NASA is currently experimenting with growing food hydroponically in space. During a mission to Mars or a long-term stay on the moon, where astronauts would be away from earth for a long time, they could greatly profit from  hydroponic food. Growing food in the cosmos may be the future, with  astronauts, urban gardeners, and home farmers all using hydroponic systems to grow food in small indoor spaces using a relatively controlled system.

 

Hydroponic gardening has big advantages

Hydroponic gardening is already popular today. Savings in labor overheads (no weeds, no soil), a higher consistency of crops with great tasting results, year-round cultivation and perfect adaptability to urban settings are just a few of the advantages that have made this technique famous.

 

Mineral nutrient solutions instead of soil

A subset of hydroculture, hydroponics is a method of growing plants using mineral nutrient solutions in water, without soil. Terrestrial plants may be grown with their roots in the mineral solution only, or in an inert medium, such as perlite or gravel. Possible nutrient sources in hydroponics are nitrogen, sulfur, phosphorus, magnesium and calcium.

 

Hydroponic greenhouse for educational purposes

Sika Peru has established a hydroponic greenhouse for educational purposes. 30 employees from Production plus another 30 from Administration and Sales are actively involved in the project.

New possibilities for self-harvesting healthy food are identified, and the nutrition of Sika employees and their families can be improved with crops high in iron, such as spinach or watercress. Numerous other vegetables are also being cultivated, including lettuce, basil, chives, tomatoes and aguaymantos (a fruit-bearing plant indigenous to Peru).

 

Strengthening team qualities and understanding of natural resources

Planting, nurturing and harvesting plants and vegetables strengthens team qualities such as commitment, constancy, innovation, creativity and collaboration. The project has helped to develop a better understanding of water as a unique and valuable resource as well as improve waste handling.

 

Sika volunteers support efforts to create this hydroponic garden

Sika volunteers supported efforts to create a hydroponic garden on the grounds of the Juan Pablo Magno Children’s Home in Lurín, a district in Lima Province. The staff of Sika Peru continues to devote time to the social and environmental initiative. A classroom session has already been held in the greenhouse. The 36 m2 area occupied by the greenhouse used to be a garden, now it contains more than 150 different kinds of hydroponic crop.

 

Sika Peru used recycled goods for building up the greenhouse

Various recycled goods were used during the building process, including nutrients such as MDF (medium-density fiberboards) from packaging, raw material containers, and buckets. A solar panel was also installed to support the water pumps for the electric systems.

 

What are the main hydrophobic techniques?

Three main hydroponic techniques were taught: 1) vertical, 2) dripping and 3) floating roots. What distinguishes these systems from one another?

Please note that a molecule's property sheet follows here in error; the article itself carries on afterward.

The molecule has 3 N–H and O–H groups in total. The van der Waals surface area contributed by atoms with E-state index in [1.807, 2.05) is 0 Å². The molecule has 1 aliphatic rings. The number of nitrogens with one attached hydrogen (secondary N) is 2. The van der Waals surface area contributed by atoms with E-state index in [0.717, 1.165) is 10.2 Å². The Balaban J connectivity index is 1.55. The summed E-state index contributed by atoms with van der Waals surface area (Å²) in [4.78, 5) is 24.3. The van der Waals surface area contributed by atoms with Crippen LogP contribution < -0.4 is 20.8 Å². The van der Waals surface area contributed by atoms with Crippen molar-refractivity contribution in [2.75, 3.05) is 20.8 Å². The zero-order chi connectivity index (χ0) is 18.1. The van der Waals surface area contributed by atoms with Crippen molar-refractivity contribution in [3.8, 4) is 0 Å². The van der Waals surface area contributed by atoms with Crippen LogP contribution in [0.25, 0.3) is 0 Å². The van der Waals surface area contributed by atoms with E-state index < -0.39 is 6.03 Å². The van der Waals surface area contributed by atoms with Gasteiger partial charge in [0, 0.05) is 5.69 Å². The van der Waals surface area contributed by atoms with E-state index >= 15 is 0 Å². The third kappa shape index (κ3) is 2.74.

1) Vertical hydroponic systems such as living walls or green walls can be either free standing or attached to a building structure. It is a great way to grow vegetables, fruits and other plants either indoors or outdoors and can also incorporate automated hydroponics. It allows high-density yields and shorter growth cycles.

2) Generally, each plant has one emitter at its base and the water is either on a timer or manually turned on. Tomatoes, eggplant, cucumbers and some smaller crops are watered using drip systems in the greenhouse, which is probably the most common way to grow large, long-term fruiting crops.

3) Plants are planted into trays that float on the water. The roots hang down into the water, which is heavily aerated to avoid drowning. The big advantage of deep water culture is that it uses space very efficiently because there are so few isles. It also uses no overhead watering, which reduces disease pressure, can be quite inexpensive to set up, and grows plants quickly. As plants older than 3 months tend to develop root problems, this is primarily employed for short-term crops.

 

Improving nutritional habits

The first project phase started in November 2015 and is scheduled to end in December 2016. The next step will be to engage with communities near Sika’s facilities in order to help them improve their nutritional habits and to share any new findings with them. In July 2016, some five Sika Peru employees were selected to develop a greenhouse either at home or for business purposes. By December 2016, at least one community in Lurín will develop a greenhouse model with Sika’s assistance.

 

About 20 families operate gardens now

The project`s objectives now are almost achieved: maintaining an educational hydroponic gardening within Sika, while about 20 families operating gardens and have been able to share the experience within the community of the Casa Hogar Juan Pablo Magno. There collateral impacts are relevant as Sika Peru has set up contacts with stakeholders who make similar projects and improve relationships within families of Sika`s employees with gardens at home.

 

Do-it-yourself gardening on small space

If you've ever been interested in growing your own food, but the lack of a garden plot or yard has kept you from pursuing it, you may want to consider starting an indoor or balcony hydroponics garden. Technology has paved the way for quite a few different plug-and-play hydroponics systems, ranging from aeroponics to aquaponics, all designed to efficiently grow food in a small space.

 

More information about the activities of Sika Peru

BBC shows different types of hydroponics systems, which are currently tried out